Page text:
It never ceases to amaze and frighten me somewhat that someone of Kim Ki-duk’s international standing has to scrape and scrounge to muster finance to make another movie. This was the case for his 2014 release One on One and it was even more drastic for his latest film Stop. Shot on location in Japan, the director was a one man band when it came to crew and the cast worked for nix. That is a mammoth undertaking even if the script was a contained story, which this was not. Cinema and filmmaking is a collaborative process for a reason, even if it be communicating one person’s vision. As he’s aged, Kim has said that he has given more thought to the idea of making a film by himself but having said that this, this particular instance was more forced than by freedom of choice.


As a director he has earned the reputation of being a bit of a ‘bad boy’ and his domestic reception is at most lukewarm outside of his small, loyal fan group yet he is the only Korean director ever to bring home ‘Best Film’ from the big three festivals in Europe (Cannes, Berlin and Venice). His film Pieta was awarded the Golden Lion at the 2013 Venice Festival and although the decision was somewhat controversial, it is a feat that no other South Korean filmmaker has accomplished. And this is coming from is a country that has had many, many fine filmmakers and now has an industry that’s currently enjoying its prolific status, so it’s quite an achievement for Kim. His last two films, Mobius and One on One were shot with stripped back crews, bare essential equipment and a cast on low to no fees. A strange situation to find oneself in after such high accolades but Stop takes all this one step further.




Unfortunately the film’s production values suffer for this situation and director Kim is very aware of this fact and none so proud. But he had a message to convey and a film to make. The storyline is strong, though sometimes quite bizarre and the performances are solid.


Stop is the story of a young couple (Tsubasa Nakae & Natsuko Hori) living in the Fukushima prefecture at the time of the earthquake, tsunami and the subsequent meltdown of the nuclear power plant. It is the disaster and the radiation contamination that follows that are the fundamental drivers of this story. Together they witness, in disbelief, the explosion of one of the reactors and it’s not until they are forcefully evacuated to Tokyo that it starts to sink in that something may actually be wrong. Their situation is compounded by early pregnancy and the risk of deformities to their unborn child. A shadowy government official urges them to abort but they decide against this course of action. The die has been cast and only time will tell what the outcome is.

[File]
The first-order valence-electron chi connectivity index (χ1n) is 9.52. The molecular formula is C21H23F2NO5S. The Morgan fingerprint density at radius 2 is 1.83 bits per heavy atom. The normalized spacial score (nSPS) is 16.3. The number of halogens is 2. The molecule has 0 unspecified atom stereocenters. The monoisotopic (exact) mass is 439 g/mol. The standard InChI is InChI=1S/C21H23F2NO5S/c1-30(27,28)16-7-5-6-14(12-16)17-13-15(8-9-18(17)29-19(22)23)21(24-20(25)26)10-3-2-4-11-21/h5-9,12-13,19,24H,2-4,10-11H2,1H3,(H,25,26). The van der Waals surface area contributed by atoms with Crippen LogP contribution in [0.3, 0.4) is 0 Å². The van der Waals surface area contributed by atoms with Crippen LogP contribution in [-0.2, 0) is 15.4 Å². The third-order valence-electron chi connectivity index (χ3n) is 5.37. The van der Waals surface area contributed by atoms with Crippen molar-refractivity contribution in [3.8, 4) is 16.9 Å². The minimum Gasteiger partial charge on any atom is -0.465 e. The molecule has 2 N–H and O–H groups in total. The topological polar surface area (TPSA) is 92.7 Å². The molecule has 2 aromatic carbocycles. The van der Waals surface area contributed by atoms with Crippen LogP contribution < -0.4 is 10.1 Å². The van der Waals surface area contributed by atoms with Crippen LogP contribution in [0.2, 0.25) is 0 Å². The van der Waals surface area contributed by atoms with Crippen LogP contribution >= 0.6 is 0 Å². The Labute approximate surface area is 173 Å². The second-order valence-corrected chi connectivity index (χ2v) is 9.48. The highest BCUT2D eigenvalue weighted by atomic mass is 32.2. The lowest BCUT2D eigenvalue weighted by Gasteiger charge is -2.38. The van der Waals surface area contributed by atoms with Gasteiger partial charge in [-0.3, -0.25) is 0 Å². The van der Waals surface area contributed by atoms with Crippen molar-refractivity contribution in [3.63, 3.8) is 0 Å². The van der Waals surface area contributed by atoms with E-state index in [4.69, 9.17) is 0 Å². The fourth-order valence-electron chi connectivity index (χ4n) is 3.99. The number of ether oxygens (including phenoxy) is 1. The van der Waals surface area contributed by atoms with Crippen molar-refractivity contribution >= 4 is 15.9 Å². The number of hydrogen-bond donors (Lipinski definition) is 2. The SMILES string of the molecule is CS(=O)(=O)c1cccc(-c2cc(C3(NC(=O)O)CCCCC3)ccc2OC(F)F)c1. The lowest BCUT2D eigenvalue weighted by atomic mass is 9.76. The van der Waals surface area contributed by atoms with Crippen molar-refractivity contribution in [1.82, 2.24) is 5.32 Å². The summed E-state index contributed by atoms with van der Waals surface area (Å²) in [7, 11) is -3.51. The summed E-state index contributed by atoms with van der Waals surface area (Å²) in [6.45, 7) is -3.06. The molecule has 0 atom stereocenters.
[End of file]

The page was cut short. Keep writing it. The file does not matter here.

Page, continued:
The premise of the film is poignant and contemporary though the lack of budget fails to convince us that this is happening in an everyday situation. The interactions with the government official lacks the locations and resources to convince us of a modern metropolitan administration and comes across as a sleazy backstreet drug deal. Also the evacuation is unconvincing in this aspect too. These are major story markers and they come across as a bit rushed and clumsy at times, a sure symptom of the lack of money.




But it is the action and drama that occur in between these plot points that is the glue of Stop. The one-on-one tensions between the couple and the questions raised as they struggle with life after a nuclear accident has social currency and is the strength of the movie. As director Kim Ki-duk certainly has a social commentary to run but maybe his last two films have been a bit preachy. He is certainly standing on a soap box as of late but thankfully his messages are ones of humanitarian concern and in this one he has forgone the use of violence to make his points.


Stop is not his greatest film by a long shot but as a filmmaker he is eternally interesting and in his evolution as an artist, this is an important step (though it also runs as a good advertisement as to why films are made with crews). It is such a large undertaking that even the best struggle to maintain the standards required when making it all by themselves, no matter how admirable the task at hand.